The high school principal or designee is responsible for determining whether a student has successfully fulfilled all the requirements of an EPP.
What is the role of the student and the student's parents/guardians in the development of an EPP?
Students and parents/guardians are encouraged to be active participants in the development of the EPP.
What evidence should be maintained to verify that a student's EPP has been successfully completed?
The evidence should include documentation of the course(s) required by the student's EPP as well as of the assessment(s) the student took and the date(s) of administration. Students who have completed an EPP should be reported in SIMS as a graduate with a Competency Determination (CD).
Is the EPP part of a student's temporary or permanent record?
The EPP is part of the temporary record, in accordance with 603 CMR 23.06(3).
How long should a student's EPP remain on file?
The EPP should not be kept longer than seven years after the student withdraws, graduates, or transfers to another school district. School districts should retain the EPP for the full seven-year period and offer the student a copy upon transfer, graduation, or withdrawal.
Should a student's EPP be included as part of the record when the student transfers from one high school to another?
Yes, the EPP should be part of the student's transfer record.
What are the EPP assessment options?
School districts may use one or more of the following four assessment options to determine whether a student is making progress toward or meets the proficiency standard:
The MCAS/EPP Mathematics Test and the March MCAS ELA retest are the only instruments available to determine whether a student on an EPP has met the proficiency standard for the CD; other assessments will assess whether students are making progress toward proficiency while continuing to successfully complete the coursework detailed in their EPP in grades 11 and 12. Note that taking the annual assessment is required, but scoring at a particular level is not.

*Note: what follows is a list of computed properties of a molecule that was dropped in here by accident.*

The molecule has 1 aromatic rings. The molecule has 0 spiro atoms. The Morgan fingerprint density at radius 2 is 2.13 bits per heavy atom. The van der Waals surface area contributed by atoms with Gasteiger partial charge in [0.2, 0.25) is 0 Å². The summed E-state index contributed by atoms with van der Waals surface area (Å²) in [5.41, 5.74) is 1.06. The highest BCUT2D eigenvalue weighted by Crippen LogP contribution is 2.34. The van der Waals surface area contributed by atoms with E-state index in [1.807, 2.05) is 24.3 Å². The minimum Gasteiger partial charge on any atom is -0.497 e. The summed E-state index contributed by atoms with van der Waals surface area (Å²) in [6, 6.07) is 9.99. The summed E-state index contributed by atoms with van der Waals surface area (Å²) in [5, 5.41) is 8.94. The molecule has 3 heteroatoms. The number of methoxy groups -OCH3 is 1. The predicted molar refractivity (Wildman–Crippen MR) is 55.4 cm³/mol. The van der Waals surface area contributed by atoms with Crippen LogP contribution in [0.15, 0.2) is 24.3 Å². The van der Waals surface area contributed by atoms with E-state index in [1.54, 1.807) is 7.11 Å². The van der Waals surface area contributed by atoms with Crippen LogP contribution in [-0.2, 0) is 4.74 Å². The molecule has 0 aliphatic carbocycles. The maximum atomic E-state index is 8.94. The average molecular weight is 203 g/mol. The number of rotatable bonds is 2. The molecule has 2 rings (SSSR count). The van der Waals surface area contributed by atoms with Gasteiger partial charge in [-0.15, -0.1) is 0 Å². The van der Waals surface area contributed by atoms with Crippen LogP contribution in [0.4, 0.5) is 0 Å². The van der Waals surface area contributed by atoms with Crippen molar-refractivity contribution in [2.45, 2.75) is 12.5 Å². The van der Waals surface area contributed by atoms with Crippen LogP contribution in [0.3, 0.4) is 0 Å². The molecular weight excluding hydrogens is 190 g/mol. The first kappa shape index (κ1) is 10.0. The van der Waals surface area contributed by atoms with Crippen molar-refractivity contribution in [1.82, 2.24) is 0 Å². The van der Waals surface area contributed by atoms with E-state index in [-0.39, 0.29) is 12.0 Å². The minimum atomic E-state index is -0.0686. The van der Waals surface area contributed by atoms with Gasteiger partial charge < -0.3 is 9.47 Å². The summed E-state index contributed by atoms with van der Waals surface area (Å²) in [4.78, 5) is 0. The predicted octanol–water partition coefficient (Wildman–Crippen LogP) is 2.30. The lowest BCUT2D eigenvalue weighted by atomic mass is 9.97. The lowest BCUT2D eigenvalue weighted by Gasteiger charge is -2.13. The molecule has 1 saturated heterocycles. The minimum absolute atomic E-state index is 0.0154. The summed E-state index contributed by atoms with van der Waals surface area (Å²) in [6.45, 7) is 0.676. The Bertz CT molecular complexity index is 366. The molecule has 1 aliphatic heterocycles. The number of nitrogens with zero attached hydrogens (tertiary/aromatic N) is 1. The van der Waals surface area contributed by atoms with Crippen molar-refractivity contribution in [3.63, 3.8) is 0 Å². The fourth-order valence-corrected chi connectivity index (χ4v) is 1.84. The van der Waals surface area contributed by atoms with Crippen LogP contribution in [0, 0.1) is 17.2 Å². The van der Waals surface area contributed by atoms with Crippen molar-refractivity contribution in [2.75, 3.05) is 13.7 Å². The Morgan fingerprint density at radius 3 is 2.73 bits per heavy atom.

If the locally developed end-of-course assessment is selected as the option to determine whether a student is making progress toward the proficiency standard, what assessment approaches are permitted?
School districts have the option of selecting comprehensive end-of-course exams or a combination of quarterly, mid-term, and final exams that cover the year-long course content. Other assessment options include junior/senior projects or a portfolio. The end-of-course assessment must include an entire year of student work and be based upon the Massachusetts Curriculum Framework standards in the assessed subject area.
If a student does not meet the 240 threshold (or next-generation MCAS equivalent) on the MCAS ELA test and is placed on an EPP, can that student still participate in an MCAS retest?
Students in grades 11 and 12 who have not yet earned a scaled score of 240 (or the next-generation MCAS equivalent) on the MCAS ELA test and are attempting to meet the CD requirement in ELA may take the MCAS March ELA retest. For mathematics, only students who scored below 220 (or below a scaled score of 469, the next-generation MCAS equivalent), will be able to participate in the MCAS Mathematics retests.
Who is not eligible to participate in the MCAS/EPP Mathematics Test?
A student who has not reached the Needs Improvement level (not yet scored at least 220 or the next-generation MCAS equivalent of a scaled scored of 469) on the Mathematics MCAS grade 10 test or subsequent retests is not eligible to participate in the MCAS/EPP Mathematics Test.
What is the content and structure of the MCAS/EPP Mathematics Test?
The MCAS/EPP Mathematics Test is aligned to the Massachusetts Curriculum Framework content standards and mirrors the MCAS test blueprints except for the distribution of item types: the MCAS/EPP Mathematics test includes only multiple-choice questions (no short-answer or constructed-response questions appear on the test). The test consists of two sections of 30 questions, and there is one non-calculator session followed by a session during which students are permitted to use a calculator.
What is the relationship between the Individualized Education Program (IEP) and an EPP for a student with disabilities who needs one?